Young daughters tend to ask a lot of questions. Megan was no different and often asked the, "Why is the sky blue?" type of questions. I always tried to give her the best possible answer. Little did I know she would come home one day and ask a question that I would never be able to completely answer.
When I was very young, my Mom’s sister and family historian, Kathleen Gloria (Culp) Plasky, (Aunt Kiki) had answered my own question about who our ancestors are. Like Megan, my question was an assignment from school.
Aunt Kiki spent a little time doing some research, shared the results with me, and I dutifully wrote down what few generations she found. Unknowingly, my mother saved my assignment for another day.
In my teens, we visited my Dad’s family in Florida. We drove from California and set time aside to visit Greeneville, Tennessee; where my Dad was born. I was excited because I knew little of my dad’s family history and looked forward to seeing where my Dad was from; the land of Davy Crockett.
We arrived in Tennessee on 16 August 1978. It was the night my Grandfather, Melvin Virgil Stills died. I have yet to see the land of Davy Crockett because, in the morning, we left immediately for Florida and the funeral.
Almost immediately upon arrival, my grandmother asked me to be a Pallbearer for my grandfather. I said yes and was teamed with relatives I had never met, including brothers of my grandfather that I never new existed. My curiosity about these strange family members rapidly grew but I only had time for brief conversations. Fortunately, after the funeral, I did manage to ask my grandmother to write me a letter about the family when she got a chance. A few short days later, we returned home to California.
I waited, but the letter never came, and I moved on to other interests. Then, almost 5 years later, I received a letter from my Grandmother, Bertha Naomi (McCoy) Stills.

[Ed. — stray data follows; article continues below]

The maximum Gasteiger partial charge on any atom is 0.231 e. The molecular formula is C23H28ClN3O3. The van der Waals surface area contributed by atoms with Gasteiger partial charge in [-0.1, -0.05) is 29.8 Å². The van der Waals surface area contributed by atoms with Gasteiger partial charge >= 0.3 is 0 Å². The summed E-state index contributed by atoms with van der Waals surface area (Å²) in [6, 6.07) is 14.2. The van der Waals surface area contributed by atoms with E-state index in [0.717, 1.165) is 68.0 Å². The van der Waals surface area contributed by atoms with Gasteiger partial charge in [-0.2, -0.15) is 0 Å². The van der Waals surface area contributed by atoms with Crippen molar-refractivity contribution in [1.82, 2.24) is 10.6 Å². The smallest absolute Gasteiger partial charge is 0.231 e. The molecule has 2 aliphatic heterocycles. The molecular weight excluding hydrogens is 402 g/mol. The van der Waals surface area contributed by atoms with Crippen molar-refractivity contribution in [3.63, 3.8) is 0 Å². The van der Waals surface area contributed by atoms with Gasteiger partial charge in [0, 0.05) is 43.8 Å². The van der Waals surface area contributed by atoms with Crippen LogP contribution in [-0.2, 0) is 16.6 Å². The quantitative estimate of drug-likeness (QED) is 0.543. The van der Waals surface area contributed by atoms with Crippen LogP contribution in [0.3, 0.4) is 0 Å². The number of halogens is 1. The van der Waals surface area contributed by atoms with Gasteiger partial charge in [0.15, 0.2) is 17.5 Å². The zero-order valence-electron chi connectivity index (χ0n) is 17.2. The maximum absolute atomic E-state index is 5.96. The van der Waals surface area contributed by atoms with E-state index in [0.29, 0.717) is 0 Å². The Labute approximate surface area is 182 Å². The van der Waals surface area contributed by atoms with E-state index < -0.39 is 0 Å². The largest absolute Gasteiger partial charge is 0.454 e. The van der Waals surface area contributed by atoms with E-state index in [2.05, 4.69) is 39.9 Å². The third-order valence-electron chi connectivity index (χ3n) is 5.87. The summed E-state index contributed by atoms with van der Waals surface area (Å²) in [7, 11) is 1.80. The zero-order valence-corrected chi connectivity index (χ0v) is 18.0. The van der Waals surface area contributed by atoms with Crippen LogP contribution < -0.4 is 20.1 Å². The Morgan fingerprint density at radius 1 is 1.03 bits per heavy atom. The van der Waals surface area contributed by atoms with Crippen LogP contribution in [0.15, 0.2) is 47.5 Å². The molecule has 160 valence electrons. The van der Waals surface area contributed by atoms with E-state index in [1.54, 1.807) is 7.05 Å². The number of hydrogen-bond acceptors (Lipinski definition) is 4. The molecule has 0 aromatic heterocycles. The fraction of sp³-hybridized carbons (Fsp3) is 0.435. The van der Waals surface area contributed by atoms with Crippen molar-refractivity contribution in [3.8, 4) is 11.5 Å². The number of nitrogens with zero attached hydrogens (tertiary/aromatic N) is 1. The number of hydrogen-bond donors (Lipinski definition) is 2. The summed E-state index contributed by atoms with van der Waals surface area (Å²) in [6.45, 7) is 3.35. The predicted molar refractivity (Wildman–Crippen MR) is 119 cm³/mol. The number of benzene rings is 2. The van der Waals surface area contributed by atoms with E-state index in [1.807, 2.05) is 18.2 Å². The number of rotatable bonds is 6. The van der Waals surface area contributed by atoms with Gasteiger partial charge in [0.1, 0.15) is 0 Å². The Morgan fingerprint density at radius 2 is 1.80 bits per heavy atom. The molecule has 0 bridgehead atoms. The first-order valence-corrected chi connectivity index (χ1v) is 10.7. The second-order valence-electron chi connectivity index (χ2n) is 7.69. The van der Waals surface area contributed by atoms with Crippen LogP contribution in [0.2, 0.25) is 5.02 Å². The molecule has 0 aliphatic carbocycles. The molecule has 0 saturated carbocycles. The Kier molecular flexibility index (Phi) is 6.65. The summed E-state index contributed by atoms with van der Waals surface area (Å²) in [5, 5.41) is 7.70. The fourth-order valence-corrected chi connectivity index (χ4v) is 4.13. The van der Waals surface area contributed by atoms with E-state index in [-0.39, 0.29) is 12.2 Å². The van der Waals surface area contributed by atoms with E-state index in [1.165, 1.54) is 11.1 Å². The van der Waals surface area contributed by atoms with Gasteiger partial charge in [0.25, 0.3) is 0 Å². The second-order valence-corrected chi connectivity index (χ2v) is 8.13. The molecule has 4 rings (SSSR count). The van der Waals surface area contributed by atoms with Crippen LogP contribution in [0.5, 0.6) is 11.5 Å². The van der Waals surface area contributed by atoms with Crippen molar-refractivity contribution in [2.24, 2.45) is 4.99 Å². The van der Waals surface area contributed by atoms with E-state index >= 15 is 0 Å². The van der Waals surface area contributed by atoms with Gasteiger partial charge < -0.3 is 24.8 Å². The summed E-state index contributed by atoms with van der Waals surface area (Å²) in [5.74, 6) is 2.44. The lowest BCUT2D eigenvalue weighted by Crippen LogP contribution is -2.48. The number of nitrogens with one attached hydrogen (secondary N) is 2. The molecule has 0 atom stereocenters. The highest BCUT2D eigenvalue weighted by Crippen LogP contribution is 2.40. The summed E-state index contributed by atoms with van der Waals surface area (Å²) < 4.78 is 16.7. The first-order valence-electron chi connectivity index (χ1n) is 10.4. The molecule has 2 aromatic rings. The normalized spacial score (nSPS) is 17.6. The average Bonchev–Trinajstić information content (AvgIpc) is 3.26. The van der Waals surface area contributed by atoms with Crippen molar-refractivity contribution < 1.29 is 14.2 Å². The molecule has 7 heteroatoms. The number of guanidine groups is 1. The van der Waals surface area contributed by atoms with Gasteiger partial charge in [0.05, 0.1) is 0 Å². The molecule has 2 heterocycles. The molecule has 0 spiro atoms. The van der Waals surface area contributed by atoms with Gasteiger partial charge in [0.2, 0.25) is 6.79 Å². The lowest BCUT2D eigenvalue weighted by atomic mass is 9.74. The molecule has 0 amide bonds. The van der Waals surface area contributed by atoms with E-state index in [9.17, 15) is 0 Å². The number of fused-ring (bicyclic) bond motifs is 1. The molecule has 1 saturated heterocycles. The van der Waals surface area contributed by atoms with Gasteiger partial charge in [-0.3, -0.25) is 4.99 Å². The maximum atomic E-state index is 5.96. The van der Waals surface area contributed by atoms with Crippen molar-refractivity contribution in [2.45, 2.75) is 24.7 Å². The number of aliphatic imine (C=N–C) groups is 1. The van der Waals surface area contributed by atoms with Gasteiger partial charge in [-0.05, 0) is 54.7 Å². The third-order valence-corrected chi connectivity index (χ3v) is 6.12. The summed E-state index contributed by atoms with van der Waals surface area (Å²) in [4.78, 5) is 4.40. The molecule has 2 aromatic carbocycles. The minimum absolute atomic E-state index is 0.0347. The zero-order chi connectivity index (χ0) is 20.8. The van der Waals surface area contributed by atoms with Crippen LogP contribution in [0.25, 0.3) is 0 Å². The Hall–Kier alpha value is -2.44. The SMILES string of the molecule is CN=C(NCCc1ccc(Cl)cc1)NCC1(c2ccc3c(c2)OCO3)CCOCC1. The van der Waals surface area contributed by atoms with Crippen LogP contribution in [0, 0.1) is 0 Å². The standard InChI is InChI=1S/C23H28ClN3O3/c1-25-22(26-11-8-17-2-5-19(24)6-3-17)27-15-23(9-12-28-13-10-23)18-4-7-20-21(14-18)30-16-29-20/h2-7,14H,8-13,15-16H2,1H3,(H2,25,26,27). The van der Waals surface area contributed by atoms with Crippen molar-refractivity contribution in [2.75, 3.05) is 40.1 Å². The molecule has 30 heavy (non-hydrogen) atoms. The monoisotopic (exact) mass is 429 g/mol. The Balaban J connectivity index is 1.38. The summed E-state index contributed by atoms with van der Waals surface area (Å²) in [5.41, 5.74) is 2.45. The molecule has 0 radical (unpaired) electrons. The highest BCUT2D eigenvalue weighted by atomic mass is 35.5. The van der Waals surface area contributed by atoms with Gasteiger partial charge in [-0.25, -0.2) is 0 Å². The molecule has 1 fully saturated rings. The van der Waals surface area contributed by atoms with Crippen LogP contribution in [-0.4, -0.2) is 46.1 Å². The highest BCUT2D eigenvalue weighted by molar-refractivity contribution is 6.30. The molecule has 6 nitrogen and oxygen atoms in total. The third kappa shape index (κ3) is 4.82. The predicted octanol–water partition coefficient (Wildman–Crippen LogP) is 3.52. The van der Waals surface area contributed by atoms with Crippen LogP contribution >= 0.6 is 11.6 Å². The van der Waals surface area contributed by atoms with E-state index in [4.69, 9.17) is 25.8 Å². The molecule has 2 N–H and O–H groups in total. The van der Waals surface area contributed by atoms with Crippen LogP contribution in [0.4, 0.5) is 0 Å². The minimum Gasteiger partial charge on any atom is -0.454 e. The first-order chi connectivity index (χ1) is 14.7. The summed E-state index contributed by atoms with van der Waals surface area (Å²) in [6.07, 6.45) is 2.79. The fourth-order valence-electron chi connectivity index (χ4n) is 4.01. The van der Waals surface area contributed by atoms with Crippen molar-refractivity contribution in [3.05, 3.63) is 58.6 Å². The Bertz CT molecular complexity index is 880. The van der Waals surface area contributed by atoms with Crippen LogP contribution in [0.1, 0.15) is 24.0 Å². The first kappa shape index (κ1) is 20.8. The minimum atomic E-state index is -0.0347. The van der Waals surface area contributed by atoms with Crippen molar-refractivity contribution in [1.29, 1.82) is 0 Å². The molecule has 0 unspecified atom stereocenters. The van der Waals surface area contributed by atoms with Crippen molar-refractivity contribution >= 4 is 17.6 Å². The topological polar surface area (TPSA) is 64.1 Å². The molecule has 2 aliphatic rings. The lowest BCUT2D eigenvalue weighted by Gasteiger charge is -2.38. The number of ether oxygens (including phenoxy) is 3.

When her letter arrived, I had long since dropped the whole family history quest, but now my interest peaked again. This time however, computers had just become available to the public, and I owned an IBM PC and a 1200 baud modem. And it connected me to the World Wide Web! My mother retrieved my family tree assignment and I perused my Grandmother’s letter for clues and info and set about hunting down my ancestors. Unfortunately, there was not much to be discovered on the WWW in the early 1980’s and my ancestor quest quickly came to an end…again. Reluctantly, I put away my grandmother’s letter; filed with the short family tree from my aunt, both of which my mother kept.
When Megan came home with that fateful question almost 10 years ago, I immediately went to my Mother’s file and pulled up my Aunt’s family tree and my Grandmother’s family history letter. I looked them over and found them inadequate for answering Megan’s question. I knew I could do better and I went back to the computer to see what I could discover.
This time I found Ancestry.com. To my joy and amazement, I found records and information I never new existed. I discovered my Grandfather’s brothers and sisters. And there, online, was Smith Alexander Stills, my Grandfather’s father!
A story in my Grandmother’s letter said Smith’s parents had died in a wagon accident and he was raised by the Stills. “What, are we not true Stills?” I quizzically thought.
And there, online, was the family tree of Baltzer Culp, my immigrant ancestor, confirming that my Aunt’s short tree showing that the Culp’s were from Germany was correct, but who was this Baltzer? And what was a Hessian soldier?
Megan’s “assignment” was due and I had spent many days organizing our family history. Unfortunately, I completely forgot about my wife’s family. But she was second generation Irish. Easy Peasy, right?
I had Megan call her Papa John and learn what he knew. Papa John was not a family historian but he knew who his parents were and something of his wife’s family. We learned that all of my wife’s grandparents are from Ireland and cracking Ireland is no easy task.
Megan was desperate, our deadline was upon us but I was not done yet, there was more to be discovered, my answer was not complete! Reluctantly, I compiled what we learned and put it into a tree for Megan. She then created a Family History poster to share with her class. I was sad to see it go, I had much more to give her. But, she was happy, turned in her assignment, and moved on to other things of intrest. But I had not given her a complete answer and went back to discover more.
“Who are my ancestors and where do I come from?” is a tricky question, it only leads to more questions. Discovering the next question, however, is the quest of a lifetime.